To the others who made replies: The point of this thread was to offer a stopping power formula which would model reality, i.e. what actually happens when Game (or people are hit by bullets) different weapons can then be rated and chosen for the job in hand. I did not mean to start an argument on how good a deer rifle the 223 Remington is. As broom_jw says the rounds I chose to compare were military rounds, they were chosen because these weapons have a reputation for stopping power or the lack of it.

I have followed the thread and been surprised to read that the 223 was chosen as a weapon to wound our enemies, not kill them. American Indians were I think rather good at killing their enemies, even if to prove their bravery they would sometimes hit an enemy with a coup (coo) stick. Are we to go the same way? I always thought one reason the 223 was chosen to allow the soldier to carry twice the number of rounds.

To mikeG I have some thoughts (ideas) on the right bullet but feel I would be better to start a new thread.
See less See more
Uncle nick I Don't know what all the letters mean but you don't get to be a master instructor at anything unless you are an expert.
There is nothing in your last post I don't agree with.
I thought the Maximum Practical Game weight was one of the better stopping power formulas as it had no need for an animal chart. I did mention in my original post that no mater what formula used a weapon classed as a deer rifle came out as suitable for deer. To be blunt no rifle recognized as being a good deer rifle turned up on any chart as an elephant gun.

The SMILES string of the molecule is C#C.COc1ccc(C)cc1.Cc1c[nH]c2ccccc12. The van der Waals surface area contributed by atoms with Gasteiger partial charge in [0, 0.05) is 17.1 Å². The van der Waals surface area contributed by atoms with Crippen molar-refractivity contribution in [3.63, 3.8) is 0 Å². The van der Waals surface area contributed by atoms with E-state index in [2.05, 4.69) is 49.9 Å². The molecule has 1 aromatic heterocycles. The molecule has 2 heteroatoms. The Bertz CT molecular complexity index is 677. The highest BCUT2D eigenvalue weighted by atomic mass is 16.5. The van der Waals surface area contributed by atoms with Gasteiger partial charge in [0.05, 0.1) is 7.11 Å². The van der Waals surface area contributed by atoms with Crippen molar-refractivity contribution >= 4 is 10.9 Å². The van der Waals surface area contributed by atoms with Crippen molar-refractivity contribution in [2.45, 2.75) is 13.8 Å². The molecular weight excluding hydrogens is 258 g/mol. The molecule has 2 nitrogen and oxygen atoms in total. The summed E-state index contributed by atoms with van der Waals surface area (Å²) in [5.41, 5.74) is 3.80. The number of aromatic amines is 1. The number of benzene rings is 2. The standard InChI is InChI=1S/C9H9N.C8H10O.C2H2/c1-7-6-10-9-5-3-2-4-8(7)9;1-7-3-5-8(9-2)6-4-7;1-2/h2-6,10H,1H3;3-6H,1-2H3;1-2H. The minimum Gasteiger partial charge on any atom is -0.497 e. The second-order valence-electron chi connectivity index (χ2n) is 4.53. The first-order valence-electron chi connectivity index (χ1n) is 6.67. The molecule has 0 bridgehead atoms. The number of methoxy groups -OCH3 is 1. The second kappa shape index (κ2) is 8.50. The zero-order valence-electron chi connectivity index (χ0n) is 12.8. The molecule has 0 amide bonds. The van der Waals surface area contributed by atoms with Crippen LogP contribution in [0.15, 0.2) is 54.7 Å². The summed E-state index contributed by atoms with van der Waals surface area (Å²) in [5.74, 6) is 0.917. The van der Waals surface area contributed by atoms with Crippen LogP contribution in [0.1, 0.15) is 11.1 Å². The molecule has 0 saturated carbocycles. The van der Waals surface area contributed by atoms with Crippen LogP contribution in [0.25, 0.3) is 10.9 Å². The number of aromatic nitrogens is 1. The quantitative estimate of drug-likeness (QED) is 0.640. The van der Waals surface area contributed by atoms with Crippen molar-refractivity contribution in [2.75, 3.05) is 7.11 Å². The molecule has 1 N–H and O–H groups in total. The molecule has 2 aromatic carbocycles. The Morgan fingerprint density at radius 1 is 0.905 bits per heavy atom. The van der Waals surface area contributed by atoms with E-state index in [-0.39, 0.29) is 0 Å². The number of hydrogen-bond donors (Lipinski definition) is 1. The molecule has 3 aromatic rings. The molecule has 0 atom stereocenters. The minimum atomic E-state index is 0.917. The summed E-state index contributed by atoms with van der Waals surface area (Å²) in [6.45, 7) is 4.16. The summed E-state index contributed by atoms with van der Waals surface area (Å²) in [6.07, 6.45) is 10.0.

I never thought about the meat which a bullet might destroy.
So because you are an expert and I mean that in a respectful way. Please comment on this.
I think stopping power formulas are not The problem.. I think people use the wrong bullets for the job, for example fast expanding hollow point bullets on game which requires deep penetration. Combine this with the claim " I got a chest hit " which turns out to be a gut shot and it gets easy to say stopping power formulas are rubish.

I had a friend when I was a boy who said he could shoot rabbits at 25yards with his 22 air rifle (11 foot pounds) and telescopic sight. His claim was he could shoot them in the eye. I never saw a rabbit further than 15 yards and they were always running.
See less See more
1 - 3 of 40 Posts
This is an older thread, you may not receive a response, and could be reviving an old thread. Please consider creating a new thread.